This is a niche issue, but honestly, I am wracked with immobilizing fear!
The Mailbox app is a “cult favorite,” if one can say that about something as unsexy as an app created to help people manage their email: its parent company was acquired by Dropbox for $100 million in 2013, and it drew almost 400,000 pre-registered users before it even launched. Why?
Well, Mailbox had—or, has for 20 more days, HELP!!!!—a very efficient and instinctive functionality: you could swipe right, varying your pressure, to either archive or delete a message; you could swipe left to snooze a message, setting a timer for when you would see it again. It also synced immediately and had a working search function, two things that most email apps (and Apple’s nightmarish native email app) do not do. But most importantly, Mailbox shared an attitude about email with its customer base, i.e. the attitude that email is a GODDAMN NIGHTMARE and there is no reason to INTERFACE with it unless the point is to MAKE ALL THE EMAILS GO AWAY.
And Mailbox really delivered. I mean, truly—and there’s an equivalent of this in every field—lots of things are demoralizing about working on the internet, but for me, none quite so much as checking your email right up till midnight and then waking up early in the morning to see a roiling, nightmarish, 65-email-deep stew that is mostly comprised of bullshit that you need to swipe away as soon as possible, and with Mailbox, could do so while the coffee’s on.
But then, last December, the Mailbox people dropped a bomb:
When the Mailbox team joined Dropbox in 2013, we shared a passion for simplifying the way people work together. And solving the email problem seemed like a strong complement to the challenges Dropbox was already tackling.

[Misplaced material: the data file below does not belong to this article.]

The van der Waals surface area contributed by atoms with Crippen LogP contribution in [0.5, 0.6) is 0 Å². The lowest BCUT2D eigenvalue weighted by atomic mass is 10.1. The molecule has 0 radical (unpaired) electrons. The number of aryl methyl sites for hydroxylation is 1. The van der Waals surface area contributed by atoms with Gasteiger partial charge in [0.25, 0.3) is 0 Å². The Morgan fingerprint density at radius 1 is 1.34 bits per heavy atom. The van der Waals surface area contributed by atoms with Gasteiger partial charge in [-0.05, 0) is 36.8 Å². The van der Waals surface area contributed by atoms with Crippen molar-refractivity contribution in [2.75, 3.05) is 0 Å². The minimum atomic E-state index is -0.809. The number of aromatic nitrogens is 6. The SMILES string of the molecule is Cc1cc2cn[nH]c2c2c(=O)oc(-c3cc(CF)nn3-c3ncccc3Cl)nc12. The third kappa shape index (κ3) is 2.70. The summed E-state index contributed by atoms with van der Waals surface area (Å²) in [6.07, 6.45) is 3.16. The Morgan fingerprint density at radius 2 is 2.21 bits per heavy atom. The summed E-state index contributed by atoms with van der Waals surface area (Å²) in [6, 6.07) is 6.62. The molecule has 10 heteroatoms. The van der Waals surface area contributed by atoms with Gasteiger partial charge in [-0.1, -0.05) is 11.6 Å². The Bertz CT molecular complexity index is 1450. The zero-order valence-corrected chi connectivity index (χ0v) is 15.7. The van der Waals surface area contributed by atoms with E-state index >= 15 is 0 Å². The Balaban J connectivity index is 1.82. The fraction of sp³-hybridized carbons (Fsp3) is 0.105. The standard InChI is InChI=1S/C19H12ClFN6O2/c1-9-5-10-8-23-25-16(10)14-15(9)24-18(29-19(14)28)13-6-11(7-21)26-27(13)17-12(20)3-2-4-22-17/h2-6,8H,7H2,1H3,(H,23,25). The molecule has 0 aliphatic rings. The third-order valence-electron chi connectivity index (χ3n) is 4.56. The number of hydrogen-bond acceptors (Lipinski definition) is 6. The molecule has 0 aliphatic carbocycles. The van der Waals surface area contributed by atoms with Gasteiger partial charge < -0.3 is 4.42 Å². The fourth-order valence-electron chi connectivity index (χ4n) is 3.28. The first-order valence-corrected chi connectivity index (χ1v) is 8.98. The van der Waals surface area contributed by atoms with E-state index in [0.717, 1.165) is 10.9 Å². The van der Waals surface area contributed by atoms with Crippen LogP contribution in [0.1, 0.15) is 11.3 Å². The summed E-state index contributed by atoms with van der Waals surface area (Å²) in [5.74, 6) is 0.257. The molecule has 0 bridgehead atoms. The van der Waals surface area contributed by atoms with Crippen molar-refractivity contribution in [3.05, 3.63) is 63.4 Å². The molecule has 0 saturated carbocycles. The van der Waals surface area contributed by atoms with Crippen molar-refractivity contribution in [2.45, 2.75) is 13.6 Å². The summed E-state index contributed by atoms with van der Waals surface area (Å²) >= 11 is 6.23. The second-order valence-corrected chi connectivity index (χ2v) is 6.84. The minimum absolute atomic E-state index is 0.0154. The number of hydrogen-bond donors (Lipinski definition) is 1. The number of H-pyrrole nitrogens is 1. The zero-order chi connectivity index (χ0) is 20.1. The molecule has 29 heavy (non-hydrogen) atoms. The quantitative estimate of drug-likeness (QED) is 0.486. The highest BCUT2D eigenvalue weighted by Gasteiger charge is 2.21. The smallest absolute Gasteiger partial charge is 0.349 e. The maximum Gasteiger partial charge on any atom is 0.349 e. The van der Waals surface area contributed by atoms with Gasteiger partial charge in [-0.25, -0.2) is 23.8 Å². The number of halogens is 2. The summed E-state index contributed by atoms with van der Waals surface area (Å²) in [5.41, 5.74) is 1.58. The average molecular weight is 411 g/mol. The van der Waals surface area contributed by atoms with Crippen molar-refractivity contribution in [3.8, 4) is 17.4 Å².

But as we deepened our focus on collaboration, we realized there’s only so much an email app can do to fundamentally fix email. We’ve come to believe that the best way for us to improve people’s productivity going forward is to streamline the workflows that generate so much email in the first place.
In other words: “We realized that email is fucking horrible no matter how well you manage it.” I look forward to whatever they do next to “streamline the workflows that generate so much email in the first place,” which I assume means...permanently disable the grid. Fine with me!
The demise comes February 26. Till then, there’s this every morning:
I am comforted very slightly only by knowing I am not alone. Two of my coworkers, Clover Hope and Bobby Finger, are also with me in my plight. I asked Clover how she was dealing with the transition: “I couldn’t even deal with the countdown,” she said. “I had to delete the app and cope.” She has started to use CloudMagic, which she says has a good design and a similar swipe feature. Then I asked Bobby:
Isn’t this all disgusting? But actually, what are we going to do? CloudMagic? Start being bad at email again? Please like and share if the Mailbox app counting down to its own extinction is the single most destabilizing factor in your life right now!
Contact the author at firstname.lastname@example.org.
Image via screengrab/half-Photoshop